: Most Americans want government-backed job training programs — not ‘free money’


If Americans could choose between having more government-sponsored job and skills training programs and a universal basic income, the majority would pick the former according to a Pew Research Center survey published on Thursday.

Some 75% of American adults indicated that it is “very important” for the government to provide more job and skills training for workers.

That’s more than twice the share of Americans (31%) who view universal income as “very important”, the nationally representative survey of over 1,000 adults found.

Universal basic income, regarded bluntly as “free money” by some critics, is a public program whereby every qualifying adult receives a check on a regular basis.  Countries including Finland and Denmark have experimented with the concept.

Some 75% of American adults indicated that it is ‘very important’ for the government to provide more job and skills training for workers.

During the pandemic, the average American household received $5,500 from three different rounds of stimulus checks, according to the Economic Security Project,  a progressive anti-poverty nonprofit co-founded by Facebook

co-founder Chris Hughes.

The checks collectively kept millions of Americans out of poverty and enabled many more to keep up with their normal spending habits even while unemployed, research shows. 

This week, Los Angeles Mayor Eric Garcetti included a version of universal basic income as part of his budget proposal.

The $24 million proposal, which needs to be approved by his City Council, provide $1,000 a month to 2,000 households. As with stimulus checks, there are no requirements as to how these families spend the money.

“We’re showing what it takes to fulfill Dr. King’s call for a basic income once and for all,” Garcetti wrote on Twitter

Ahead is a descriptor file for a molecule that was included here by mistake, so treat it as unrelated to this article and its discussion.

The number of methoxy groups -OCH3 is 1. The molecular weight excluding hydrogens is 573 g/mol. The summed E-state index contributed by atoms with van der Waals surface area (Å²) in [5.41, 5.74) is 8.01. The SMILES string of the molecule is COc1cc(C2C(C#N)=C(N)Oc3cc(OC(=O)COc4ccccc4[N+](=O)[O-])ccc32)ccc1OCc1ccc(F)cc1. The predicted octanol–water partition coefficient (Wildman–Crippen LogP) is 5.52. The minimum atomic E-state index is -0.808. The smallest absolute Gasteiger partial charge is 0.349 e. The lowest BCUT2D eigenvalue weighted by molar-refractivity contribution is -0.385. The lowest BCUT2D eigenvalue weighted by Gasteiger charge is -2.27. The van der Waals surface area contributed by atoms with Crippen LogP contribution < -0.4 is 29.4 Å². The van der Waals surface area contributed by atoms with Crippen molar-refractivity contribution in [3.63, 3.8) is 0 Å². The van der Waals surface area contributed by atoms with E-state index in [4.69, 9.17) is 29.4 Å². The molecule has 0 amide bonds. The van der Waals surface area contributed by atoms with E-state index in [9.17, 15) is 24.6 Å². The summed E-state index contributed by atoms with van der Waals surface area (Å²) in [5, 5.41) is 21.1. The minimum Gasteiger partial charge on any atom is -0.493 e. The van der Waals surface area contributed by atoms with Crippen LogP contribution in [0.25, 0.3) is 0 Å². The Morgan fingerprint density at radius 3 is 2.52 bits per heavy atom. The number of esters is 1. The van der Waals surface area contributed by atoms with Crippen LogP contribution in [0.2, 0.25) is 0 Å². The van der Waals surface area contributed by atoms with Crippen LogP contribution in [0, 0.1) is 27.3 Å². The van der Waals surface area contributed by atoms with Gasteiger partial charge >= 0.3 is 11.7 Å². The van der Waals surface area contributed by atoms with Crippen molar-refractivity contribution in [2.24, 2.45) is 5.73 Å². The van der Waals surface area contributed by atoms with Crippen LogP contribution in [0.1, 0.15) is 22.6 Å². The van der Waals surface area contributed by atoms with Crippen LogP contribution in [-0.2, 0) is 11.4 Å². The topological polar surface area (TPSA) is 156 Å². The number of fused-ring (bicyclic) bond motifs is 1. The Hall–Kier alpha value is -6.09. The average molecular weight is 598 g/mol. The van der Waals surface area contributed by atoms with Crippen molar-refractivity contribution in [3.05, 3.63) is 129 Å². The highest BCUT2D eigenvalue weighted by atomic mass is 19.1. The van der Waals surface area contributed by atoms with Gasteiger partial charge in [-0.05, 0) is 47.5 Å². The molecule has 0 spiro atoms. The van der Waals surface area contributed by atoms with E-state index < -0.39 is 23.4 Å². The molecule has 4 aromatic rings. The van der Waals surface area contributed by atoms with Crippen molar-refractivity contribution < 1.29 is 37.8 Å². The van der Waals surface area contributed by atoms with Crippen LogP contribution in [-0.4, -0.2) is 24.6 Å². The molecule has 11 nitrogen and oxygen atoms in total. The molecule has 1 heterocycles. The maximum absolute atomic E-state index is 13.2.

“We’re betting that one small but steady investment for Angeleno households will pay large dividends for health and stability across our city and light a fire across our nation.”

Stockton, Oakland and San Francisco are other cities that have explored universal basic income programs.

Proponents of a universal basic income such as Garcetti hoped that the three rounds of stimulus checks would bolster the case for the equivalent of permanent stimulus checks.

The average American household received $5,500 from three different rounds of stimulus checks,

— Economic Security Project

Recently, 21 out of the 50 Democratic senators signed a letter to President Joe Biden urging him to include recurring stimulus payments to Americans in his Build Back Better package to be unveiled soon.

But Biden hasn’t said whether or not he supports recurring payments. Regardless, it doesn’t appear to have enough support in the Senate to pass, even through a simple majority.

However, Biden, in his recently unveiled $2.3 trillion infrastructure proposal, is calling for $40 billion to “ensure comprehensive services for workers, who have lost jobs through no fault of their own, to gain new skills and to get career services they need with in-demand jobs,” a fact sheet of the proposal states. 

He’s also calling for another $48 billion in funds to create as many as 2 million “new registered apprenticeships slots” aimed specifically at “strengthening the pipeline for more women and people of color” to succeed in infrastructure jobs. 

In Finland, meanwhile, getting money from the government with no strings attached made Finnish people happier, but it didn’t improve their chances of getting a job, a 2019 report found.

In the U.S., buzz around universal basic income grew after several Democratic contenders for the 2020 presidential nomination touted versions of UBI. They join a bevy of Silicon Valley leaders, including Facebook’s Mark Zuckerberg and Tesla’s 

Elon Musk, who have championed the concept.

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